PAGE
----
Today most parents would not think twice about buckling up their kids in a car seat, not only because of safety reasons, but because the law requires it. In fact, every State in the union requires an infant, toddler or child to be properly secured while riding in a vehicle.
The law known as The U.S. Federal Motor Vehicle Safety Standard (FMVSS) covers all types of child restraints designed for cars. They include everything from seats and harnesses to infant carriers for kids under 65 pounds.
Other specifics of the laws include that a child car seat protect a child’s head in the event of a crash whether actual or simulated. These simulated crash tests must measure how well the child would be protected in various crashes and include both rear and front facing car seats. The simulations look at variables such as how far the head moves forward in a crash as well as the force on a child’s chest. The law also calls for specific padding requirements on car seats based on a child’s weight and how well the padding would hold up under fire.
Testing also means looking at the specifics on the amount of strength and dexterity needed to open buckles on child restraints. This is done so that toddlers will not be able to unbuckle latches on the car seat, but also keeps in mind that the snaps have to be easy enough for adults to dislodge them too.
The law also means that manufacturers of car seats must include registration cards and let consumers know of any recalls that could adversely affect the safety of a child. FMVSS 213 as well as FMVSS 225 basically governs requirements for children weighing up to 50 pounds. These include crash performance, durability, flammability, labeling, and directions. Any car seat should contain verbiage explaining if it meets FMVSS standards or federal regulations.
But these specific requirements for what we now have in modern child car safety seats were a long time in coming. It wasn’t until the 1930s that car designers came up with a serious working model of an infant or child car seat. However, it was more about simply keeping the child in place as opposed to safety before during or after a crash. As a result, children suffered serious consequences because of the lack of proper safeguards.
As technology advanced through the Middle of the 20th century, societal change came with it. Consumers were inundated with gadgets to improve and make our lives better and safe. Americans were inundated with products to add ease and the auto industry was no exception. In the 1960s Swedish engineers developed what became known as the first rear-facing child safety seat. This particular product was specifically manufactured to stop an infant from being hurt or killed in a car crash. The car seats were anything but an immediate hit, and only extremely safety-minded parents and caregivers were the people purchasing these products. In fact many people considered them a novelty and an unneeded expense.
In the years to come, safety advocates went on the offensive. They knew that to save children’s lives in the event of a car accident; they had to convince consumers (namely parents) that a working and credible child car safety device was necessary and much safer than a traditional lap belt, which could actually cause more harm than good.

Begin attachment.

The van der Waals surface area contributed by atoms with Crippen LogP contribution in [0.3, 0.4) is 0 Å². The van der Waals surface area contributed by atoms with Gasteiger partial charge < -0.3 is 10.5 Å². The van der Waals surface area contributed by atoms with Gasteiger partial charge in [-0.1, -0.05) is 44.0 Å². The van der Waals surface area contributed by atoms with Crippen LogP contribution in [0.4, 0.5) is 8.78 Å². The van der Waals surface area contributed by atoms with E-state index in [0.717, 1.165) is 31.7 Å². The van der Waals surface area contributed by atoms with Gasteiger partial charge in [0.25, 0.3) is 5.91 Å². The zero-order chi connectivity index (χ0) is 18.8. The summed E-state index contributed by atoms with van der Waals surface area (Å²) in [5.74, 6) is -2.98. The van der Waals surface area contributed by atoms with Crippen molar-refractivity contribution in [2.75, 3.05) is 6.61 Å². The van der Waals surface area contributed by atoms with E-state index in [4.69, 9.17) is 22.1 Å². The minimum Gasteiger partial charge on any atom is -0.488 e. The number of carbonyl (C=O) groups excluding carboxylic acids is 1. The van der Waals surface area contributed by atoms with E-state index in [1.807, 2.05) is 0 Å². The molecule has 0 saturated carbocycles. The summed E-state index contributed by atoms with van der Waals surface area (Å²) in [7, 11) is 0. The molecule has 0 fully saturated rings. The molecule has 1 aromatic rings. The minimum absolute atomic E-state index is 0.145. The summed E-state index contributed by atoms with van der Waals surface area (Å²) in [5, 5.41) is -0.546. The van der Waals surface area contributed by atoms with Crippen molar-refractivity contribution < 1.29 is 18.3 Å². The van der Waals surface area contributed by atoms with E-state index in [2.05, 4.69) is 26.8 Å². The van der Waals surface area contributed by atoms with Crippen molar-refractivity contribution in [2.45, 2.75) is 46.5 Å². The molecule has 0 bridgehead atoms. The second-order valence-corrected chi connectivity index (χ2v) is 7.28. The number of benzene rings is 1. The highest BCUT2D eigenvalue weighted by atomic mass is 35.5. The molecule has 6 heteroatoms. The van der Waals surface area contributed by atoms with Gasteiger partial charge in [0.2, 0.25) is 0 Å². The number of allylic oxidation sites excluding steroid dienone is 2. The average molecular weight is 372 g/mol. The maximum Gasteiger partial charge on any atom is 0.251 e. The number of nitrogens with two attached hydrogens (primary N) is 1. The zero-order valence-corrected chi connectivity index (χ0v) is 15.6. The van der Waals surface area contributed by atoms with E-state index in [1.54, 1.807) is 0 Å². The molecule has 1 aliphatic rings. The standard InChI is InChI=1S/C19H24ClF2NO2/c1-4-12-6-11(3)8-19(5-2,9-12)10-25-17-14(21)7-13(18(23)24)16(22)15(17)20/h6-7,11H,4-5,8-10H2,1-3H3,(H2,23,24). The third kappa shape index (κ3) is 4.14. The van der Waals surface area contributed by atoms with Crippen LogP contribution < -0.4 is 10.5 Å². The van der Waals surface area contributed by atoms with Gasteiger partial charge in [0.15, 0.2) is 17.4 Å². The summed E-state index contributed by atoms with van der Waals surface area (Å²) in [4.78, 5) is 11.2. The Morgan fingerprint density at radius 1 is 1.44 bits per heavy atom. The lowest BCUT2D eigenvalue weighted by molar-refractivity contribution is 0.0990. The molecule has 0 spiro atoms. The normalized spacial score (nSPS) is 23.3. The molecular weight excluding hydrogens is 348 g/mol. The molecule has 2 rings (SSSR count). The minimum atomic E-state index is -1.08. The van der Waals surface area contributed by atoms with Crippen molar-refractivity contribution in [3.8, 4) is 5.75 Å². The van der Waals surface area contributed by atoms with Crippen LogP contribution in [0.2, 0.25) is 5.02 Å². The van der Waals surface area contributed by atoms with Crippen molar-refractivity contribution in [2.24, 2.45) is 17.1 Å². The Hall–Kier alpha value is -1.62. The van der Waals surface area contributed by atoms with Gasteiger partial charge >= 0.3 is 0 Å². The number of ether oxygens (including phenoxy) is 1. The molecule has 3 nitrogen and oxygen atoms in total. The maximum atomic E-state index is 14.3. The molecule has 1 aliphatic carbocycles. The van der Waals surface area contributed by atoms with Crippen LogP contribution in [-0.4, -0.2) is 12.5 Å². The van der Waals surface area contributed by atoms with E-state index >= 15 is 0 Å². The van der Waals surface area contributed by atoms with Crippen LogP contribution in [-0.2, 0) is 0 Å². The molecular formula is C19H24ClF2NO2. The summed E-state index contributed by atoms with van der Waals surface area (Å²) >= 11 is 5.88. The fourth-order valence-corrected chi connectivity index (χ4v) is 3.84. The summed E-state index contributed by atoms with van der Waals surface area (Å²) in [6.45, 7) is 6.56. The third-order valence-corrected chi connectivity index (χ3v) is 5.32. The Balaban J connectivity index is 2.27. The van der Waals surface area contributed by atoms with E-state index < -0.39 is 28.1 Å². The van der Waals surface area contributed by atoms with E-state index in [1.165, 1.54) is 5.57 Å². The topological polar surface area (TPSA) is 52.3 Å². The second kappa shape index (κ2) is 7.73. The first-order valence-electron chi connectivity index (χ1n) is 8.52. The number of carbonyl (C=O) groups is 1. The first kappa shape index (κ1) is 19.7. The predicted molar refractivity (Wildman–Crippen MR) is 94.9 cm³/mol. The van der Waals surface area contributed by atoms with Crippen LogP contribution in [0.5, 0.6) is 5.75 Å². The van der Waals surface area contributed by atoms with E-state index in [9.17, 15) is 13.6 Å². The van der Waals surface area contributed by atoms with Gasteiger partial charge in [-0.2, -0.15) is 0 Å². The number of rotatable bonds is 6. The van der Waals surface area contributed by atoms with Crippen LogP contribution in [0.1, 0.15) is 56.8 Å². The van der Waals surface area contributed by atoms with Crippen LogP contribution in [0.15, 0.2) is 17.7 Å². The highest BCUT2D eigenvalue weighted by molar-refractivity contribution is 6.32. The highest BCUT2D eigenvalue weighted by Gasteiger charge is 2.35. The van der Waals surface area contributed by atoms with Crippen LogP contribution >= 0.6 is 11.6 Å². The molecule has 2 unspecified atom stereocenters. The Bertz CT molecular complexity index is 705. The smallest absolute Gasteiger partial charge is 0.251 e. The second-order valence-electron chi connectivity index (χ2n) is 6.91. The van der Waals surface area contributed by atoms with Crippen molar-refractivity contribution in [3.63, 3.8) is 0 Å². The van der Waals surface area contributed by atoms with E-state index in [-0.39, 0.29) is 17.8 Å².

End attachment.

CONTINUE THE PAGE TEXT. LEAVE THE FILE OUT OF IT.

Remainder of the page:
Consumer advocacy groups, safety seat manufacturers, even doctors and other health professionals came together and showed the general public that safety seats for children were not only practical but needed for keeping their children alive in the event of a crash. Some states started passing laws requiring the use of safety seats for young children. Beginning in the late 1970s through the mid 80s, every state made it illegal not to have a child safely secured in car safety seat. By then, almost half of the populations of kids’ birth to age 4 were traveling in a car safety seat.
Each and every state now mandates child safety seat laws, but each sets their own specific requirements when it comes to height, weight and age as well as the type of safety seat, whether it be a car or booster seat.For example two states, Wyoming and Tennessee, mandate child safety seats or boosters for kids up to eight years old. So it’s important for parents to do some research when it comes to finding out what their particular state requires.
It’s also important to note that any children in the age range of 2 to 5 who are buckled in to traditional car safety belts instead of age appropriate child car safety seats are put into a much more dangerous situation. In fact, they are much more likely to suffer a serious head injury in a car accident than children strapped into safety or booster seats.
Every year, thousands of children are involved in car accidents. Some are killed, while others sustain life-threatening or long term injuries, which can bankrupt a family, both financially and emotionally. Many of these injuries are thankfully prevented by a quality infant, toddler or child safety seat. But as consumers and parents it’s important to know which is the right one for our children. It’s also important to remember that despite quality controls, there have been many instances of child car seats that are defective. In fact recalled or defective child and infant booster and car seats have been the subject of scrutiny for decades.
As defective infant and child car seat attorneys, we can offer you a no-obligation consultation on whether you may file a claim against a child car seat manufacturer.
As knowledgeable infant and child car seat safety lawyers, we are committed to your child’s wellbeing and will do everything possible to get you what you and your child deserve. Attorney Jeffrey Killino’s focus is on keeping kids safe and knows child injuries are very serious and can leave a parent feeling helpless. If you believe your child was injured as a result of a faulty or recalled consumer product please contact child injury attorney Jeffrey Killino at 877-875-2927 today.